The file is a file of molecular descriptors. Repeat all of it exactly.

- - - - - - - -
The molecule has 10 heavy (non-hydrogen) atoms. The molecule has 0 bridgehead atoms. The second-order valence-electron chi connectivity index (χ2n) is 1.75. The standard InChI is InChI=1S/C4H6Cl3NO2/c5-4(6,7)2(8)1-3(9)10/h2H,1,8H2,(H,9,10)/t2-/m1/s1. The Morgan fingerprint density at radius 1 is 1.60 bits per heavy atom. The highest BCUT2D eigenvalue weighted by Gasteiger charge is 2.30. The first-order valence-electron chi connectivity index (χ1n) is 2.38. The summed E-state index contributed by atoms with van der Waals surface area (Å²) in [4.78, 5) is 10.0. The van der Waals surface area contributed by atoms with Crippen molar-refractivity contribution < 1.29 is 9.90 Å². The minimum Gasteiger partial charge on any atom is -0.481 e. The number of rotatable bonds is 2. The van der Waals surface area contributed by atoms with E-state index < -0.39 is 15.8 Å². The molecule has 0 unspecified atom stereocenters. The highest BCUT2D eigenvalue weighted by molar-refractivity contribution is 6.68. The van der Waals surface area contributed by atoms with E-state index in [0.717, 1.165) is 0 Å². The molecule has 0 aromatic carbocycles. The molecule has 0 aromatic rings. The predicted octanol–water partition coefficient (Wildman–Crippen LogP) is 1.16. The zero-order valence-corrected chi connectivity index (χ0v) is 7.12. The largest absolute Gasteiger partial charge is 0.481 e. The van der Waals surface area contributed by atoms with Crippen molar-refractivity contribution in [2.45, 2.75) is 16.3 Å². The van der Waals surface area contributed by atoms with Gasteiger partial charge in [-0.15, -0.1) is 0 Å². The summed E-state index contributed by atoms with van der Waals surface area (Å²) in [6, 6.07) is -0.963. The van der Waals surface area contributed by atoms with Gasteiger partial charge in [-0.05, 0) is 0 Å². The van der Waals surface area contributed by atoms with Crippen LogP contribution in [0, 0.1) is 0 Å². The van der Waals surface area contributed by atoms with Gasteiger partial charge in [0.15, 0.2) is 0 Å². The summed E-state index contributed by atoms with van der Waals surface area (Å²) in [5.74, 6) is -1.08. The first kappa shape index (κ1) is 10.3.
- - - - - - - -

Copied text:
The molecule has 10 heavy (non-hydrogen) atoms. The molecule has 0 bridgehead atoms. The second-order valence-electron chi connectivity index (χ2n) is 1.75. The standard InChI is InChI=1S/C4H6Cl3NO2/c5-4(6,7)2(8)1-3(9)10/h2H,1,8H2,(H,9,10)/t2-/m1/s1. The Morgan fingerprint density at radius 1 is 1.60 bits per heavy atom. The highest BCUT2D eigenvalue weighted by Gasteiger charge is 2.30. The first-order valence-electron chi connectivity index (χ1n) is 2.38. The summed E-state index contributed by atoms with van der Waals surface area (Å²) in [4.78, 5) is 10.0. The van der Waals surface area contributed by atoms with Crippen molar-refractivity contribution < 1.29 is 9.90 Å². The minimum Gasteiger partial charge on any atom is -0.481 e. The number of rotatable bonds is 2. The van der Waals surface area contributed by atoms with E-state index < -0.39 is 15.8 Å². The molecule has 0 unspecified atom stereocenters. The highest BCUT2D eigenvalue weighted by molar-refractivity contribution is 6.68. The van der Waals surface area contributed by atoms with E-state index in [0.717, 1.165) is 0 Å². The molecule has 0 aromatic carbocycles. The molecule has 0 aromatic rings. The predicted octanol–water partition coefficient (Wildman–Crippen LogP) is 1.16. The zero-order valence-corrected chi connectivity index (χ0v) is 7.12. The largest absolute Gasteiger partial charge is 0.481 e. The van der Waals surface area contributed by atoms with Crippen molar-refractivity contribution in [2.45, 2.75) is 16.3 Å². The van der Waals surface area contributed by atoms with Gasteiger partial charge in [-0.15, -0.1) is 0 Å². The summed E-state index contributed by atoms with van der Waals surface area (Å²) in [6, 6.07) is -0.963. The van der Waals surface area contributed by atoms with Gasteiger partial charge in [-0.05, 0) is 0 Å². The van der Waals surface area contributed by atoms with Crippen LogP contribution in [0, 0.1) is 0 Å². The van der Waals surface area contributed by atoms with Gasteiger partial charge in [0.15, 0.2) is 0 Å². The summed E-state index contributed by atoms with van der Waals surface area (Å²) in [5.74, 6) is -1.08. The first kappa shape index (κ1) is 10.3.